What You Can Learn From A Unicorn

Denver 7
(Image credit: Denver 7)

You might think unicorns are mythical creatures, but if you know where to look, you’re bound to find one. And after a recent virtual conference, I can guarantee you it’s well worth the effort.

A good place to start the search is at Denver7, the E.W. Scripps Company’s KMGH ABC-affiliate serving the Mile High City.

Dean Littleton, vice president and general manager of Denver7-KMGH, had a lot to say about unicorns during a weekly Zoom conference in mid-May put on by the Oconsortium. 

“…[W]e hired a number of what we refer to as ‘unicorns’,” said Littleton. “These are people who can run the presets on the [NewTek] TriCaster; they can be on camera, and they can write.”

While being “a tough position to hire for” in Littleton’s words, these unicorns are a critical part of the station’s larger OTT strategy, which has seen the launch of a streaming 24/7 local news channel that operates on the “news wheel” concept with frequent break-ins for live breaking news.

Littleton likens the unicorns to radio DJs who can run the board, go on-air and write their own stories—skills and a propensity towards flexibility not typically found in a single person. That makes finding these unicorns about as tough as tracking down the mythical creatures.

The unicorns at Denver7 are emblematic of the qualities broadcasters must possess to thrive during today’s seismic shifts in the media landscape. Like these unicorns, broadcasters must leverage existing skills in new and unique ways to meet today’s challenges. 

You need look no further than Denver7, which not only offers the 24/7 linear news channel as an OTT stream, but also a similarly structured 24/7 weather OTT channel, a linear OTT channel of Scripps-produced shows like “Court TV” and “Right This Minute” and another called the “Zen Stream,” featuring user-generated content. 

Then, for good measure the broadcaster re-spins all of the content from these linear OTT channels as VOD offerings.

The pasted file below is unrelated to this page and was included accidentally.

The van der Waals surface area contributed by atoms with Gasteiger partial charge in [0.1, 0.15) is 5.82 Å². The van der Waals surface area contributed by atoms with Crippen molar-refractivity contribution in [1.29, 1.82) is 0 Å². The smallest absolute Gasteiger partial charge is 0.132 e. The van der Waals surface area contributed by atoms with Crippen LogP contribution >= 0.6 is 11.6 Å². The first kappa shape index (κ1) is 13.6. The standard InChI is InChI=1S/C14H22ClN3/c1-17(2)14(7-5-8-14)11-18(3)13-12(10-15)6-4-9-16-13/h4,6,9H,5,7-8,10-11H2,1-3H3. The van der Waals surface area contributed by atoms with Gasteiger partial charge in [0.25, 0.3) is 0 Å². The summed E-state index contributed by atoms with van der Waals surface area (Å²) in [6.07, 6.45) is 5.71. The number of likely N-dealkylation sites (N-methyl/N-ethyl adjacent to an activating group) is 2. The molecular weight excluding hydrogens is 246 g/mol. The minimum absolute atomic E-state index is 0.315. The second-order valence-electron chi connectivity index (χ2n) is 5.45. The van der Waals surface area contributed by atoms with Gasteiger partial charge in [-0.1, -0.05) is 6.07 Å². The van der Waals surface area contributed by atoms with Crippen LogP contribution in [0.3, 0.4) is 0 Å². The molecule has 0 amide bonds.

Not only do the free ad-supported OTT channels generate revenue, but equally as important they track the changing habits of viewers, who in droves are subscribing to OTT services like Amazon Prime and Netflix.

It’s also worth noting the availability of the OTT channels strengthens the broadcaster’s OTA position. For instance, the OTT news channel feeds Denver7’s 1 p.m. newscast over the air, said Littleton.

Further, the availability of the stream means Littleton can spin up a new 24/7 OTA local news channel whenever needed or desired.

With IP-based NextGen TV rolling out around the nation—70-plus percent of the nation is expected to be covered by year’s end—it might make sense for other broadcasters to get serious about similar OTT streaming channels that can be easily simulcast over the air via 3.0 when available.

Learning a lesson or two from a unicorn might make it easier to find the pot of gold at the end of that rainbow.

Phil Kurz

Phil Kurz is a contributing editor to TV Tech. He has written about TV and video technology for more than 30 years and served as editor of three leading industry magazines. He earned a Bachelor of Journalism and a Master’s Degree in Journalism from the University of Missouri-Columbia School of Journalism.